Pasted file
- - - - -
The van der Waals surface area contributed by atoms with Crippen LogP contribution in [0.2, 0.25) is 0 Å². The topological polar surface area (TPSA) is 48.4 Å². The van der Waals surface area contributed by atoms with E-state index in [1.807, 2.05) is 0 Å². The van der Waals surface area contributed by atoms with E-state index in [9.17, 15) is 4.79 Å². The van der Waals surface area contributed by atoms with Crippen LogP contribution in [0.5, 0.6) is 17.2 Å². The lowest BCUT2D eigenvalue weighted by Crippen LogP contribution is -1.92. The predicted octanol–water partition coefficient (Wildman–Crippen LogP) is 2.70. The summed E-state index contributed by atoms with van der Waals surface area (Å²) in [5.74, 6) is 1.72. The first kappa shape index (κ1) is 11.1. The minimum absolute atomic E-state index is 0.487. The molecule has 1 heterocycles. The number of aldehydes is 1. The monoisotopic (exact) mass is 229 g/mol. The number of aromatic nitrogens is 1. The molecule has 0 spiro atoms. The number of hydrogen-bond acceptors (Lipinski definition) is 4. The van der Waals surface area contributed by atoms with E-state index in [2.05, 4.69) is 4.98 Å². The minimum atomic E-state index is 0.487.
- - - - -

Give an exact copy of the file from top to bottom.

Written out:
The van der Waals surface area contributed by atoms with Crippen LogP contribution in [0.2, 0.25) is 0 Å². The topological polar surface area (TPSA) is 48.4 Å². The van der Waals surface area contributed by atoms with E-state index in [1.807, 2.05) is 0 Å². The van der Waals surface area contributed by atoms with E-state index in [9.17, 15) is 4.79 Å². The van der Waals surface area contributed by atoms with Crippen LogP contribution in [0.5, 0.6) is 17.2 Å². The lowest BCUT2D eigenvalue weighted by Crippen LogP contribution is -1.92. The predicted octanol–water partition coefficient (Wildman–Crippen LogP) is 2.70. The summed E-state index contributed by atoms with van der Waals surface area (Å²) in [5.74, 6) is 1.72. The first kappa shape index (κ1) is 11.1. The minimum absolute atomic E-state index is 0.487. The molecule has 1 heterocycles. The number of aldehydes is 1. The monoisotopic (exact) mass is 229 g/mol. The number of aromatic nitrogens is 1. The molecule has 0 spiro atoms. The number of hydrogen-bond acceptors (Lipinski definition) is 4. The van der Waals surface area contributed by atoms with E-state index in [2.05, 4.69) is 4.98 Å². The minimum atomic E-state index is 0.487.